Meaning of BREACH in English

BREACH

I. breach 1 /briːtʃ/ BrE AmE noun

[ Language: Old English ; Origin: bryce ]

1 . [uncountable and countable] an action that breaks a law, rule, or agreement

breach of

This was a clear breach of the 1994 Trade Agreement.

They sued the company for breach of contract.

a breach of professional duty

be in breach of something

He was clearly in breach of the law.

2 . [countable] a serious disagreement between people, groups, or countries

breach with

Britain did not want to risk a breach with the US over sanctions.

breach between

What had caused the sudden breach between Henry and his son?

She wanted to help heal the breach between them.

3 . breach of confidence/trust an action in which someone does something that people have trusted them not to do:

We regard the publication of this information as a serious breach of trust.

4 . breach of security an action in which someone manages to learn secret information or manages to get into a place that is guarded:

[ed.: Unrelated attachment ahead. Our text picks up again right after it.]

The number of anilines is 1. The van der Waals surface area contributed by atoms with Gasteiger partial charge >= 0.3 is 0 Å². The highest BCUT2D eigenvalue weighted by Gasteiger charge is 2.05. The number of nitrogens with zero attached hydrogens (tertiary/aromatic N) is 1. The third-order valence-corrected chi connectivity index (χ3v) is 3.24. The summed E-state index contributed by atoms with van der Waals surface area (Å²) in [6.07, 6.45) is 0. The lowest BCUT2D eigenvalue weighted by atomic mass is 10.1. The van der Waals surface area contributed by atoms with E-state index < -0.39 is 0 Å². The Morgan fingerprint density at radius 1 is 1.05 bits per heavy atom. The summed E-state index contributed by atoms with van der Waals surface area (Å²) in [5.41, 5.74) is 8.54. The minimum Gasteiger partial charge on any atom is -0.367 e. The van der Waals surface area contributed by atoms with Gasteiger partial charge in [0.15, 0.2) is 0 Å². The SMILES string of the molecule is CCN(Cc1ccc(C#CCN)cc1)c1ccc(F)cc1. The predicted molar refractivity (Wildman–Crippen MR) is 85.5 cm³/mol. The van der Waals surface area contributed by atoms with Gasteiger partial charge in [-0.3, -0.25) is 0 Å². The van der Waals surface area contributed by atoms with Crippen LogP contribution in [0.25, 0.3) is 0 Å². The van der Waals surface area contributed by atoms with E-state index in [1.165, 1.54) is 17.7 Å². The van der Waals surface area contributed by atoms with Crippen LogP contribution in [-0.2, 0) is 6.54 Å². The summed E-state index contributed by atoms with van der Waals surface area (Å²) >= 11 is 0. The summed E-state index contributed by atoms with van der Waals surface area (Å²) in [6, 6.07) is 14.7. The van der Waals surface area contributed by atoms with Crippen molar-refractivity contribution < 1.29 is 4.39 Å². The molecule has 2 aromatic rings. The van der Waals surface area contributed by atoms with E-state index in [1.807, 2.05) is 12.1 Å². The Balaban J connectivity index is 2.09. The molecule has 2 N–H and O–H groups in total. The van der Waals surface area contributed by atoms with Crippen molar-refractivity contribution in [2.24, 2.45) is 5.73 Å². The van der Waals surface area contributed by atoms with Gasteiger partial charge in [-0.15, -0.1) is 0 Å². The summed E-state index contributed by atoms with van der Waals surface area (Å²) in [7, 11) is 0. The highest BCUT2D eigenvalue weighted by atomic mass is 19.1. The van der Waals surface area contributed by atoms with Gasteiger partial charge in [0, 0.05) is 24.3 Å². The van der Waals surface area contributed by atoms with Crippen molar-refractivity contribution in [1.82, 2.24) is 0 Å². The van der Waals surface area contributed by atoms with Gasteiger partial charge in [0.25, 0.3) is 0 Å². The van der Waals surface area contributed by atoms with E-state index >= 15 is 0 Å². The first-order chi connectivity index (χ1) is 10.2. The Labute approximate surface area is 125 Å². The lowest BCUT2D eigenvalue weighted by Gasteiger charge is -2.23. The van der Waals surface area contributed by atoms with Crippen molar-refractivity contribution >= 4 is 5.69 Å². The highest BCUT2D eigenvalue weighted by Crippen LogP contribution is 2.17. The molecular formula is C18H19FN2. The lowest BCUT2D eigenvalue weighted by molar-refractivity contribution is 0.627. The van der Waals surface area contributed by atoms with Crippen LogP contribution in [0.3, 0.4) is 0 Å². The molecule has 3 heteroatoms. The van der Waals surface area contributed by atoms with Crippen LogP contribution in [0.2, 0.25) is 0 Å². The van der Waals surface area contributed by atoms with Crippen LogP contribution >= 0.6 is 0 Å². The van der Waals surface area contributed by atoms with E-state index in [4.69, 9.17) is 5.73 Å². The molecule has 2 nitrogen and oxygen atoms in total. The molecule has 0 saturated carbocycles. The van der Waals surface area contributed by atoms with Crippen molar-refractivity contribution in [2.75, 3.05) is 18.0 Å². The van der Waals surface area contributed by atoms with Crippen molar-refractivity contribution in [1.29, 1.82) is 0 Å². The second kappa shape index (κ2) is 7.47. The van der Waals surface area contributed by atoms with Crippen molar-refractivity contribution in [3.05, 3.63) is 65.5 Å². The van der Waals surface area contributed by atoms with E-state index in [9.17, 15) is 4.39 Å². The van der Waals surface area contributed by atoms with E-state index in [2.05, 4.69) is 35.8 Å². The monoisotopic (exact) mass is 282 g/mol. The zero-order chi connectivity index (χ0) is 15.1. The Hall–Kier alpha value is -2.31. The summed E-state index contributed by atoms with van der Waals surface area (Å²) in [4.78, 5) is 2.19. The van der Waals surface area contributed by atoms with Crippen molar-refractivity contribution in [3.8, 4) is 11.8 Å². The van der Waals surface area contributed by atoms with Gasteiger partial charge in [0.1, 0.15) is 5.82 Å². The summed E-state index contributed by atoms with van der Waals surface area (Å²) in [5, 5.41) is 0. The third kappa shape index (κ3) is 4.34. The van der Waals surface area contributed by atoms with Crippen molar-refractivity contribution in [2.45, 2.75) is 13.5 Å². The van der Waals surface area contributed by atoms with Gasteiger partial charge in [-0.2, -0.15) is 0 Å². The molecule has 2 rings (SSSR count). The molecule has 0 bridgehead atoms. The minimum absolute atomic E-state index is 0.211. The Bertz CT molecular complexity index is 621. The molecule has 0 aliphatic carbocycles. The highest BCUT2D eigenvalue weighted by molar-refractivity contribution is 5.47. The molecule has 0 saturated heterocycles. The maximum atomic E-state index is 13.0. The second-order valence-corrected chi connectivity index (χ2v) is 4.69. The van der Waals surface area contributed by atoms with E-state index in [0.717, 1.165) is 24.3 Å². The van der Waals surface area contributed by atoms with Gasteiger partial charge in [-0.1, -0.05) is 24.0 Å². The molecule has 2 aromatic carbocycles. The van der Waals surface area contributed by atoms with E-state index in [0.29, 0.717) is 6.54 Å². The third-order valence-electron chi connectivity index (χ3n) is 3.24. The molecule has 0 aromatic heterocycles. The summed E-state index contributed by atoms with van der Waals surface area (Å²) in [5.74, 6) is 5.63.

There had been a major breach of security at the airbase.

5 . breach of the peace British English the crime of making too much noise or fighting in a public place:

He was arrested and charged with breach of the peace.

6 . [countable] a hole made in a wall that is intended to protect a place

breach in

a breach in the castle wall

7 . step into the breach to help by doing someone else’s job or work when they are unable to do it SYN step in :

Thanks for stepping into the breach last week.

II. breach 2 BrE AmE verb [transitive]

1 . to break a law, rule, or agreement SYN break :

The company accused him of breaching his contract.

2 . to break a hole in a wall that is intended to protect a place:

The storm had breached the sea wall in two places.

Longman Dictionary of Contemporary English.      Longman - Словарь современного английского языка.